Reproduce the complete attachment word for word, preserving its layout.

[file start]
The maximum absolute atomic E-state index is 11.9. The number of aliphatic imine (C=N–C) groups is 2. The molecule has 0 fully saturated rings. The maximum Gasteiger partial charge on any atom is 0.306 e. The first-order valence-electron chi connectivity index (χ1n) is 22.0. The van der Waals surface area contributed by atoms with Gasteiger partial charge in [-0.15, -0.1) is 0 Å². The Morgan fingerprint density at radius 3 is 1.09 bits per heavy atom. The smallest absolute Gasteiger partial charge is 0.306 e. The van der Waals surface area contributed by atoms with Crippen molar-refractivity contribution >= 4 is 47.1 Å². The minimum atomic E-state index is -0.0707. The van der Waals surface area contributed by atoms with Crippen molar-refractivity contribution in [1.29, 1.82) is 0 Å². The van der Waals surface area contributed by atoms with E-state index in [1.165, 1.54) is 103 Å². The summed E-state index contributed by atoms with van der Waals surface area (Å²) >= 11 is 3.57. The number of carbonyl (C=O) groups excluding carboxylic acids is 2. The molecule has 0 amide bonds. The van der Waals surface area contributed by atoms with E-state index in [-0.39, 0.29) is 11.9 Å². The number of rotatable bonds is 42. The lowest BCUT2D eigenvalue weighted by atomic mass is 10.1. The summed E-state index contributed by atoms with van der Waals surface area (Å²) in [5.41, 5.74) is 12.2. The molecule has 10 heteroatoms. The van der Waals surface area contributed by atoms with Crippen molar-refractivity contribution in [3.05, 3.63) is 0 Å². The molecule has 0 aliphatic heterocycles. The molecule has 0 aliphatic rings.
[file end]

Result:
The maximum absolute atomic E-state index is 11.9. The number of aliphatic imine (C=N–C) groups is 2. The molecule has 0 fully saturated rings. The maximum Gasteiger partial charge on any atom is 0.306 e. The first-order valence-electron chi connectivity index (χ1n) is 22.0. The van der Waals surface area contributed by atoms with Gasteiger partial charge in [-0.15, -0.1) is 0 Å². The Morgan fingerprint density at radius 3 is 1.09 bits per heavy atom. The smallest absolute Gasteiger partial charge is 0.306 e. The van der Waals surface area contributed by atoms with Crippen molar-refractivity contribution >= 4 is 47.1 Å². The minimum atomic E-state index is -0.0707. The van der Waals surface area contributed by atoms with Crippen molar-refractivity contribution in [1.29, 1.82) is 0 Å². The van der Waals surface area contributed by atoms with E-state index in [1.165, 1.54) is 103 Å². The summed E-state index contributed by atoms with van der Waals surface area (Å²) >= 11 is 3.57. The number of carbonyl (C=O) groups excluding carboxylic acids is 2. The molecule has 0 amide bonds. The van der Waals surface area contributed by atoms with E-state index in [-0.39, 0.29) is 11.9 Å². The number of rotatable bonds is 42. The lowest BCUT2D eigenvalue weighted by atomic mass is 10.1. The summed E-state index contributed by atoms with van der Waals surface area (Å²) in [5.41, 5.74) is 12.2. The molecule has 10 heteroatoms. The van der Waals surface area contributed by atoms with Crippen molar-refractivity contribution in [3.05, 3.63) is 0 Å². The molecule has 0 aliphatic heterocycles. The molecule has 0 aliphatic rings.